UB Bull James O'Hagan adjusts to new weight expectations after high school wrestling career

Center O’Hagan talks weight expectations for each sport


Before James O’Hagan became the anchor of the Buffalo football offensive line, he was a wrestler by trade. And he was one of the best.

He held the title of the best heavyweight in the state of New York and was one of the top wrestlers in the country at 285 pounds.

But holding that title also had its limitations. For O’Hagan, it was food.

Hovering around 285 pounds may sound easy, but weight management is a much taller task than many imagine. Now that his wrestling days are behind him, the rising sophomore center’s only focus is maintaining the perfect body for football. And he can finally do something he longed to do in high school.

“I finally got to eat,” O’Hagan said with a chuckle. “For offensive lineman, I notice that we can eat a bit more. With wrestling, it was worrying about what you can eat and watching your weight, especially near the end of the year. I had to watch my limit so I can still wrestle in high school and college. In college, I got to be around 305-310 and stay in that limit.”

As a freshman this past season, O’Hagan won the starting job and played in all 12 games while anchoring the offensive line. With some upheaval on the line due to two starters graduating for next year’s team, O’Hagan returns as one of the more experienced players on the unit as just a sophomore.

But before O’Hagan entered the starting lineup for the Bulls this past season, he was a 285-pound freshman offensive lineman, who was still in wrestling mode. He wrestled at 285 pounds and maintained that weight up until he arrived on campus.

During O’Hagan’s first year at UB in 2014, all five Bulls offensive linemen were returnees and played nearly every snap. The coaching staff saw potential in O’Hagan, but wanted him to get better, so he was made a redshirt – preserving a year of college eligibility while allowing him to get bigger.

He doesn’t binge eat, however. Wrestling and football are different sports in terms of conditioning, but for someone who has played both sports, O’Hagan knows it’s necessary to gain healthy weight rather than weight that could slow him out.

“The strength and conditioning coach worked with me and monitor what we eat,” O’Hagan said. “It was a change, that’s for sure. I had to slow down on some of saturated fats I ate, like cookies and ice cream. It wasn’t too tough … I replaced them with some lean meats, six to eight fruits and vegetables a day and a ton of water.”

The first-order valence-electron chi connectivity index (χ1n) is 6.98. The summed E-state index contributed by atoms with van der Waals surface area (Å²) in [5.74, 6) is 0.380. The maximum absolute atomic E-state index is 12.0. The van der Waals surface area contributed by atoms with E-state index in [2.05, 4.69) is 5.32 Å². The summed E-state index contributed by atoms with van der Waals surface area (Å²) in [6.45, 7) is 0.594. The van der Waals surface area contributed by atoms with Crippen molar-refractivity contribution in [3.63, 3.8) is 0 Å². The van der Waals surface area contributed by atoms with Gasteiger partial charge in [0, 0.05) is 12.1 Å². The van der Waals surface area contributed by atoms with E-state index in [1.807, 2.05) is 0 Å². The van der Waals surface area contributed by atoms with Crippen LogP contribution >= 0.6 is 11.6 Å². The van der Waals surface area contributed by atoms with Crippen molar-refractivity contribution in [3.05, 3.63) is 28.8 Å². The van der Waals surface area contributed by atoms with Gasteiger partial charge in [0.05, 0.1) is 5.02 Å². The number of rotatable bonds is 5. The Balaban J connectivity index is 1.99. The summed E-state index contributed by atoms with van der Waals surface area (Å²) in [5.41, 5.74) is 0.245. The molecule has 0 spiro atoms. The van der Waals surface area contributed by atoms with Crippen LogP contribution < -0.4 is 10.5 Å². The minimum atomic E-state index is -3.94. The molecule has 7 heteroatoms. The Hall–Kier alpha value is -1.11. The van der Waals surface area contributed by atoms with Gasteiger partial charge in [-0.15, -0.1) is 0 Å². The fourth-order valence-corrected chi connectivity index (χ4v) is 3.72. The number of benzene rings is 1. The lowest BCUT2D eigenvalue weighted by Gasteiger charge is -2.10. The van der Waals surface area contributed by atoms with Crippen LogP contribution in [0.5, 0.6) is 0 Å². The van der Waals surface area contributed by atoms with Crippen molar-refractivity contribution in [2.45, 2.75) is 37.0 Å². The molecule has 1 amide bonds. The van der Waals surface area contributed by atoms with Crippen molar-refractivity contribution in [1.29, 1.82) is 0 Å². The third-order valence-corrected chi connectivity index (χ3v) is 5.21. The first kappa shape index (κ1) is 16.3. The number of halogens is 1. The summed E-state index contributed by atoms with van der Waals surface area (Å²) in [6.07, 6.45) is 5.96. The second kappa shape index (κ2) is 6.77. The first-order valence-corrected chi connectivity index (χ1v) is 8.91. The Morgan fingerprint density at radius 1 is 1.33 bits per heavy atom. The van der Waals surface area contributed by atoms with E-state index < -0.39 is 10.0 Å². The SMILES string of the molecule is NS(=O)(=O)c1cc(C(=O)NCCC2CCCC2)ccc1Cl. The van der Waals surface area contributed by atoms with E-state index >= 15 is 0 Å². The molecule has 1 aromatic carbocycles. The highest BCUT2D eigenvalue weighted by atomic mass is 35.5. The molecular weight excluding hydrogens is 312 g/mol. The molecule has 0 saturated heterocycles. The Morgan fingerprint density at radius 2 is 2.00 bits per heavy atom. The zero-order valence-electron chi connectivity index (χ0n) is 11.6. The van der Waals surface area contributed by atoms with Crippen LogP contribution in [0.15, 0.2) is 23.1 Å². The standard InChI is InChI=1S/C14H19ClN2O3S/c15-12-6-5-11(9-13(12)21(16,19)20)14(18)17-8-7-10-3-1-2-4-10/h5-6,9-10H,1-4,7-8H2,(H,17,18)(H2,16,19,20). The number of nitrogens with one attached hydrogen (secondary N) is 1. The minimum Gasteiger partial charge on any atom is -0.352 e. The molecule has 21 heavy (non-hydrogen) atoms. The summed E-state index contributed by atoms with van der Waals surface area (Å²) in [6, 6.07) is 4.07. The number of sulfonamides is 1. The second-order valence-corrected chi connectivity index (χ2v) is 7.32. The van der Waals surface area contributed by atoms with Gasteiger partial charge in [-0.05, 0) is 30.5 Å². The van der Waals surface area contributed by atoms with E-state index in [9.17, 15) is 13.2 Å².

The coaching staff wanted him to get bigger and O’Hagan obliged. From his high school days to his football playing days at Buffalo, O’Hagan said he gained 20 pounds, pushing his weight to 305 pounds.

Peter Horvath, the Director of UB Sports Nutrition, assists athletes in figuring out what to eat and how to eat and maximize their energy throughout the game. For Horvath, the process of gaining weight is two-pronged: getting enough calories and eating carbohydrates and protein 30 minutes before a workout.

“That act is getting them anyway is through a healthy food, so they can consume the fat intake by consuming nuts, olive oil, whole grains,” Horvath said. “As for eating before a workout, that’s when we push a snack or chocolate milk and various shakes.”

Horvath also recommended spreading protein intake throughout the day, as opposed to one large meal, like dinner, full of protein. For O’Hagan, he likes to split the protein intake among the 6-8 meals a day he eats. Usually, it’s the lean meats like chicken breast.

The ability to eat is something that O’Hagan called “different,” when comparing his eating as a high school student to a college student. A part of that could be attributed to wrestling and playing football in high school. For O’Hagan the offensive lineman’s diet, and the ability to eat without the same restrictions he had in high school, helped his career.

O’Hagan eats roughly 4,000 calories per day – nearly double what the average human consumes on a daily basis. O’Hagan balances out his 6-8 smaller meals out throughout the day, including eating one right before his football practice.

O’Hagan calls his pre-practice meal, usually a meat and a vegetable “something light, but something that allows me to get through the practice.”

For Horvath, the key to maintaining energy throughout a workout or practice is to make sure the person is getting enough calories leading into the workout, something that’s “often tough for students to fit in their academic life.”

“It’s important to make sure they’re getting their carbohydrates leading into an activity,” Horvath said. “So maintaining energy for an activity, they need to make sure their carbohydrates stores a great leading into a work out. If not and you don’t eat after about six hours or so, you start using muscle protein for energy stores.”

Now at 308 pounds, O’Hagan says that he feels great and ready for spring practices. As he continues to learn about the eating the right way, eating before practices and understanding how to manage his meals with the correct foods, he can’t help but wish he knew this information sooner.

“I learned in college a lot of what you eat in college determines how you play on the field,” O’Hagan said. “So, if I wouldn’t be able to perform at a high level eating some of the things I used to eat. It made me go back and think, ‘Wow, if I knew what I knew now back in high school, I would’ve made the adjustment sooner, even though I was performing in two sports.”’

Quentin Haynes is the co-senior sports editor and can be reached at quentin.haynes@ubspectrum.com. Follow him @HaynesTheWriter